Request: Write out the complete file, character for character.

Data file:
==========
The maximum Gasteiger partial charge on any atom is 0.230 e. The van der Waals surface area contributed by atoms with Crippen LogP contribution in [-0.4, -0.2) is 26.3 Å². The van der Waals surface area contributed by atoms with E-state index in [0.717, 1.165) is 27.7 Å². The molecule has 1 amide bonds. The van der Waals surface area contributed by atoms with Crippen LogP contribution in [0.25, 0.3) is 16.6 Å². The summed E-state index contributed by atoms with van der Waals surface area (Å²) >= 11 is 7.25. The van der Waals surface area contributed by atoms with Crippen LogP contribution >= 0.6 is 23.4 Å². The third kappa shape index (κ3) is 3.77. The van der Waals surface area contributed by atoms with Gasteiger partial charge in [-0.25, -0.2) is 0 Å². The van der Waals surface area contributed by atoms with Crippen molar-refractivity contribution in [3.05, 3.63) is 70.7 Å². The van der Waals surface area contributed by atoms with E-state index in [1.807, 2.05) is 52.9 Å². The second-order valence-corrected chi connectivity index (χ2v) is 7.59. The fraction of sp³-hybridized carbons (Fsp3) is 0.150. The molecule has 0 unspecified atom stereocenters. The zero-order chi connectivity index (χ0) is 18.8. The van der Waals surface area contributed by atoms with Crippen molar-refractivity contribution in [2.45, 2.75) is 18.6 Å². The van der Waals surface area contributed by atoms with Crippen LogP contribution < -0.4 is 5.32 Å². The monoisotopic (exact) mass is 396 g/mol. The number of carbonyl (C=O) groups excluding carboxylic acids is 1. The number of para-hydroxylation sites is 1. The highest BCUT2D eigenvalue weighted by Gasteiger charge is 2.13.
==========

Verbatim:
The maximum Gasteiger partial charge on any atom is 0.230 e. The van der Waals surface area contributed by atoms with Crippen LogP contribution in [-0.4, -0.2) is 26.3 Å². The van der Waals surface area contributed by atoms with E-state index in [0.717, 1.165) is 27.7 Å². The molecule has 1 amide bonds. The van der Waals surface area contributed by atoms with Crippen LogP contribution in [0.25, 0.3) is 16.6 Å². The summed E-state index contributed by atoms with van der Waals surface area (Å²) >= 11 is 7.25. The van der Waals surface area contributed by atoms with Crippen LogP contribution >= 0.6 is 23.4 Å². The third kappa shape index (κ3) is 3.77. The van der Waals surface area contributed by atoms with Gasteiger partial charge in [-0.25, -0.2) is 0 Å². The van der Waals surface area contributed by atoms with Crippen molar-refractivity contribution in [3.05, 3.63) is 70.7 Å². The van der Waals surface area contributed by atoms with E-state index in [1.807, 2.05) is 52.9 Å². The second-order valence-corrected chi connectivity index (χ2v) is 7.59. The fraction of sp³-hybridized carbons (Fsp3) is 0.150. The molecule has 0 unspecified atom stereocenters. The zero-order chi connectivity index (χ0) is 18.8. The van der Waals surface area contributed by atoms with Crippen molar-refractivity contribution in [2.45, 2.75) is 18.6 Å². The van der Waals surface area contributed by atoms with Crippen LogP contribution < -0.4 is 5.32 Å². The monoisotopic (exact) mass is 396 g/mol. The number of carbonyl (C=O) groups excluding carboxylic acids is 1. The number of para-hydroxylation sites is 1. The highest BCUT2D eigenvalue weighted by Gasteiger charge is 2.13.